3) A sample analysis piece/column/editorial. This would be something similar to our Micron ClearNAND analysis or my take on the Google Chrome OS announcement. Again, these are just examples, think of something creative on your own :)
 
4) A sample set of blog/news posts. We're looking to bring back some tech news to AT with the new site. Submit a handful of interesting stories along with your brief analysis. These can be product announcements, interesting revelations around the web, drawing attention to a forum post, etc...
 
We'll read every submission although we won't always be able to respond to each one.
 
If you enjoy the site, if you like what we do and think you'd like to be a bigger part of it - drop us a line. As always, thanks for reading!
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  • chrone - Thursday, December 16, 2010 - link

    is it possible to become one if one lives in Indonesia?

    i like to experience hardware benchmarking with ubuntu linux since its free :D
    Reply
  • michaelheath - Thursday, December 16, 2010 - link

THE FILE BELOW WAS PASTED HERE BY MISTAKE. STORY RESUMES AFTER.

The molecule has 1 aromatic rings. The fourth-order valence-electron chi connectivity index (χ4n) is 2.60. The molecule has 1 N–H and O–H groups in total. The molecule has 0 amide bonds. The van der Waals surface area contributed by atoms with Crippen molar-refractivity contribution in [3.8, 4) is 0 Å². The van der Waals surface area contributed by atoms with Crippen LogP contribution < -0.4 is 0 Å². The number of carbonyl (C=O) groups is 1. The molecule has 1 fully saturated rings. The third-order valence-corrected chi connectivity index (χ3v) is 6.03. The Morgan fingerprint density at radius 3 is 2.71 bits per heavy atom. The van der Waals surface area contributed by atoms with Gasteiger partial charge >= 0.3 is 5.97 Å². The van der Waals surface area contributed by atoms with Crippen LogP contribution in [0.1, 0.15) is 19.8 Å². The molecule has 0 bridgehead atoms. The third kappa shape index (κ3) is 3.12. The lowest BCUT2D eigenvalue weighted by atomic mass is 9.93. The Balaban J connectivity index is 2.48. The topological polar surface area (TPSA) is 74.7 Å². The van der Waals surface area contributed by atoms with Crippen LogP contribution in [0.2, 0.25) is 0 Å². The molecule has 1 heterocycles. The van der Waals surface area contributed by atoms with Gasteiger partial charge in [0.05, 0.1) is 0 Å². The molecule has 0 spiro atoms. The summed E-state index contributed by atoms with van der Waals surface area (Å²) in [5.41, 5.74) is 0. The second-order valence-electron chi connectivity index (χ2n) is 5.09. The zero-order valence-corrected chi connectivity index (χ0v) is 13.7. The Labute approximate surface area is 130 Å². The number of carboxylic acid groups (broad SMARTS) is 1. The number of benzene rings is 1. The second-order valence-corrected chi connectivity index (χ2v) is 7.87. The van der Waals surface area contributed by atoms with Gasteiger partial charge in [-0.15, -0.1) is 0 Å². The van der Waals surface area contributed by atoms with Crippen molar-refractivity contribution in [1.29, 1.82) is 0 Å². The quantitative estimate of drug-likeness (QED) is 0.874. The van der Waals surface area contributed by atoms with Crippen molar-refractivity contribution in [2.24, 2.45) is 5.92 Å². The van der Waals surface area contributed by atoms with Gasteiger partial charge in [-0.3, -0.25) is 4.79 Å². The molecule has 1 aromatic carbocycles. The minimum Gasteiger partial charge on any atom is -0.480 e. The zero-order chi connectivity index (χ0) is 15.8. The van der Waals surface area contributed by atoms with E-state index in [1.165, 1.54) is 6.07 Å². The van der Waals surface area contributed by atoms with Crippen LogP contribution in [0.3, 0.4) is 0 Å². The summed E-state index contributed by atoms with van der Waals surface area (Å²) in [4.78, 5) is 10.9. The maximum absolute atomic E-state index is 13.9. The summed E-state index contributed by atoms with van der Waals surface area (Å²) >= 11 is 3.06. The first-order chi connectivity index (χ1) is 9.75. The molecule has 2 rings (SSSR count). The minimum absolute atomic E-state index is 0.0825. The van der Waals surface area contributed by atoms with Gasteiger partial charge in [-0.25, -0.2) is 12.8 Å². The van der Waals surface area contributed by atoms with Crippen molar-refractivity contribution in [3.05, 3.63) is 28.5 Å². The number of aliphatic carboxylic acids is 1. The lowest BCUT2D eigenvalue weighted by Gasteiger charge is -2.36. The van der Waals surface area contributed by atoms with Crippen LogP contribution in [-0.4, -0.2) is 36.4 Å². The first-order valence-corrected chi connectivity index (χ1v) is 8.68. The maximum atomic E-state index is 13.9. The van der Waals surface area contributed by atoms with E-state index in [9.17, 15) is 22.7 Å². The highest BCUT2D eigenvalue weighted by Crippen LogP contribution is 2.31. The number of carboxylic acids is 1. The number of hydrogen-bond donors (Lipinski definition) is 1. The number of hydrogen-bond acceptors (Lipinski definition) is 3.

I'm glad that you are willing to cast your net into the community in hopes of reaping new talent. I have never written an article for the tech community, but it would be fun to see if I am up to the task. The critical feedback alone would be worth the effort.

    One category I don't see up there is desktop computer cases. While I know it's difficult to standardize on a single test platform, I find that there are relatively few review sites posting articles on new computer cases these days in any reliable fashion (of the 20 websites I visit daily, bit-tech.net is the only group that does this with any regularity).

    Possibly off-topic: A regular problem in general that I see, not just with AnandTech, is the steady decline in use of proper grammar. I know the job of an editor to check for content and consistency, and I understand a writer has to utilize style to keep readers interested, but would it kill anyone to read through an article to check for grammar and typos?
    Reply
  • Doctor3D - Thursday, December 16, 2010 - link

    I would love to write memory articles for AnandTech. I have not written a lot of reviews or articles but I have written some so this might be enjoyable. I will have to submit a sample. Reply
  • fabarati - Thursday, December 16, 2010 - link

    Would you guys accept submissions from Europe? Reply